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KENNETH S. APFEL, Commissioner, Social Security Administration,


No. 98-7106

(D.C. No. 97-CV-119)

(E.D. Okla.)


Before TACHA, BARRETT, and MURPHY, Circuit Judges.

After examining the briefs and appellate record, this panel has determined unanimously to grant the parties' request for a decision on the briefs without oral argument. See Fed. R. App. P. 34(f); 10th Cir. R. 34.1(G). The case is therefore ordered submitted without oral argument.

Claimant Aurora Chester appeals the district court's order adopting the magistrate judge's findings and recommendations and affirming the final decision of the Commissioner of Social Security that she is not disabled within the meaning of the Social Security Act, 42 U.S.C. § 423(d) and denying her claim for disability and supplemental security income benefits. We exercise jurisdiction under 42 U.S.C. § 405(g) and 28 U.S.C. § 1291, and reverse.

Claimant, then age forty-six, filed applications for benefits in 1993, claiming she was unable to work since April 15, 1992 due to chest pains, shortness of breath, neck pain, shoulder pain, headaches, stress, fatigue and depression. Her requests for benefits were denied initially and on reconsideration. She then received a hearing before an administrative law judge (ALJ), at which she and two medical experts testified.

The ALJ denied claimant's claims at step four of the evaluation sequence. See generally Williams v. Bowen, 844 F.2d 748, 750-52 (10th Cir. 1988). He concluded that claimant has severe impairments consisting of chest pains, shortness of breath, neck pain, shoulder pain, headaches, asthma, stress, fatigue and depression. However, he determined that she did not have a listed impairment or combination of listed impairments, and that she retained the residual functional capacity (RFC) to lift and carry ten pounds occasionally and twenty-five pounds frequently, to sit without restriction, to stand and walk for six hours in an eight-hour day, limited to doing no overhead work and only occasional climbing in clean air environments at jobs in non-public settings involving the performance of simple, repetitive tasks, with limited contact with coworkers in a low stress environment. The ALJ determined that the exertional requirements of claimant's past relevant work as a home health care aide (which he described as a "homemaker") were not precluded by these limitations. He therefore concluded that claimant was not disabled. The Appeals Council denied review, making the ALJ's decision the final agency decision.

The district court, adopting the report and recommendation of the magistrate judge, affirmed the Commissioner's decision. We review the Commissioner's decision to determine whether his factual findings are supported by substantial evidence and whether he correctly applied the relevant legal standards. See Castellano v. Secretary of Health & Human Servs., 26 F.3d 1027, 1028 (10th Cir. 1994).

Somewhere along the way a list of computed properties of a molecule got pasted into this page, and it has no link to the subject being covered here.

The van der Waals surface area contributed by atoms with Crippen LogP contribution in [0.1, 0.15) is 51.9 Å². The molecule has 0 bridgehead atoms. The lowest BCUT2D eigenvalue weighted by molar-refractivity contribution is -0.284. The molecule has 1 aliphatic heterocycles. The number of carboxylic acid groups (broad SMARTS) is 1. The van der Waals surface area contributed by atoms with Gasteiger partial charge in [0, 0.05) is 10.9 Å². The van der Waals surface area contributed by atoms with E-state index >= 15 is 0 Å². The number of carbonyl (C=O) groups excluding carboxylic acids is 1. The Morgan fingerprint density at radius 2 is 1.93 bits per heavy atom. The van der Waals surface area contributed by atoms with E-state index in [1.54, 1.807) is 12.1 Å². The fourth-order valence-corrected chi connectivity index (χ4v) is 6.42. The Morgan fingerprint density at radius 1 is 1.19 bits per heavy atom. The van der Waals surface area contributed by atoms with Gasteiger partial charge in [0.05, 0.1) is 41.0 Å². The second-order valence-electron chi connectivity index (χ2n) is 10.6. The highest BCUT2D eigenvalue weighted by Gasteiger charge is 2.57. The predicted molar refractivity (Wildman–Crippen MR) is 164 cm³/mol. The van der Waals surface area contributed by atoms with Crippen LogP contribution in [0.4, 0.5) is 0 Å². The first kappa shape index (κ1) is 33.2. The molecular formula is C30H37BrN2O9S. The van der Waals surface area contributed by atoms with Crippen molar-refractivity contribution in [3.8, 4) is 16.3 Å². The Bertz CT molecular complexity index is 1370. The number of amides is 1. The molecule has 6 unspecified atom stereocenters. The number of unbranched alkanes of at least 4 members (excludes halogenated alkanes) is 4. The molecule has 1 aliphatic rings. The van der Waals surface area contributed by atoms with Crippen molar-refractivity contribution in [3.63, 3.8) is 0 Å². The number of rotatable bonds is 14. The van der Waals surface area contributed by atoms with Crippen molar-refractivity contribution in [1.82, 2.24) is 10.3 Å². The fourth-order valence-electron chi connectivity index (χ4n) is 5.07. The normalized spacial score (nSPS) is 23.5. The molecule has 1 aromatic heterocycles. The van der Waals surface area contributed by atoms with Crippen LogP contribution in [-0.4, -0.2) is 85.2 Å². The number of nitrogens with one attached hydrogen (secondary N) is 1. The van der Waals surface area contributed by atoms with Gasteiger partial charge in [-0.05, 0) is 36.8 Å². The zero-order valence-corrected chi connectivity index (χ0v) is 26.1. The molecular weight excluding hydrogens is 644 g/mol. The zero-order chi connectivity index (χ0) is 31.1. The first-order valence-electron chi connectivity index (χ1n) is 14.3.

On appeal, claimant contends the ALJ failed to perform the analysis required at all three phases of the step four determination. Step four of the sequential analysis, at which the ALJ found claimant not disabled, is comprised of three phases. "In the first phase, the ALJ must evaluate a claimant's physical and [RFC], . . . and in the second phase, he must determine the physical and mental demands of the claimant's past relevant work." Winfrey v. Chater, 92 F.3d 1017, 1023 (10th Cir. 1996). "In the final phase, the ALJ determines whether the claimant has the ability to meet the job demands found in phase two despite the mental and/or physical limitations found in phase one." Id. The burden of proving disability remains with the claimant at step four; however, the ALJ does have a duty "of inquiry and factual development." Henrie v. United States Dep't of Health & Human Servs., 13 F.3d 359, 361 (10th Cir. 1993)


We first address claimant's contention that the ALJ failed to make a proper step four analysis at the second and third phase because he did not make specific findings regarding the demands of her past work and improperly relied on vocational expert testimony to make his conclusion that claimant's determined limitations did not preclude the requirements of her past relevant work as a home health care aide. See Winfrey, 92 F.3d at 1024-25 (requiring fact findings regarding past work and discouraging practice of delegating fact-finding responsibility to vocational expert). At the administrative hearing, claimant testified that she had worked from 1980 through April 1992 as a nurse's aide in various nursing homes. She also testified that, because she needed the money, she occasionally worked part time as an on-call nurse's aide and occasionally worked as a home health care worker in people's homes.

However, the ALJ failed to develop the record with "'factual information'" regarding the actual work demands of the claimant's past relevant work, and whether, given her physical and mental limitations, she could meet those demands. See id. at 1024. The ALJ did ask claimant what her nurse's aide work involved, see R. Vol. II at 33, but he did not inquire into the mental requirements of that job, nor did he ask her about the physical or mental requirements of her home health care work.

The ALJ's failure to inquire about the mental demands of her home health care work is particularly critical in this case. The psychiatrist called to testify about claimant's mental limitations, Dr. Bolter, testified that she suffered from a major depressive disorder characterized by appetite and sleep disturbance, psychomotor agitation, feelings of worthlessness, thoughts of suicide and hallucinations. See id. at 60-61. Claimant testified that she hears voices that sound like the devil which tell her someone is going to come and kill her or that something bad is going to happen. See id. 57-59. Dr. Bolter testified that claimant's ability to maintain social functioning was markedly reduced, and that she would only be able to work in a nonpublic setting, with simple, repetitive tasks, if the job was low-stress and she had no contact with co-workers. See id. at 62-63. When asked by the ALJ how claimant managed to work , Dr. Bolter opined that her jobs had "very minimal kind of social challenge involved, so she barely squeaks by." Id. at 62. When the claimant was asked how she managed to do her home health care work if she hears voices, she gave a rambling response that indicated she was scared and nervous by the job and might potentially be a risk to her patients because of her mental limitations. See id. at 59.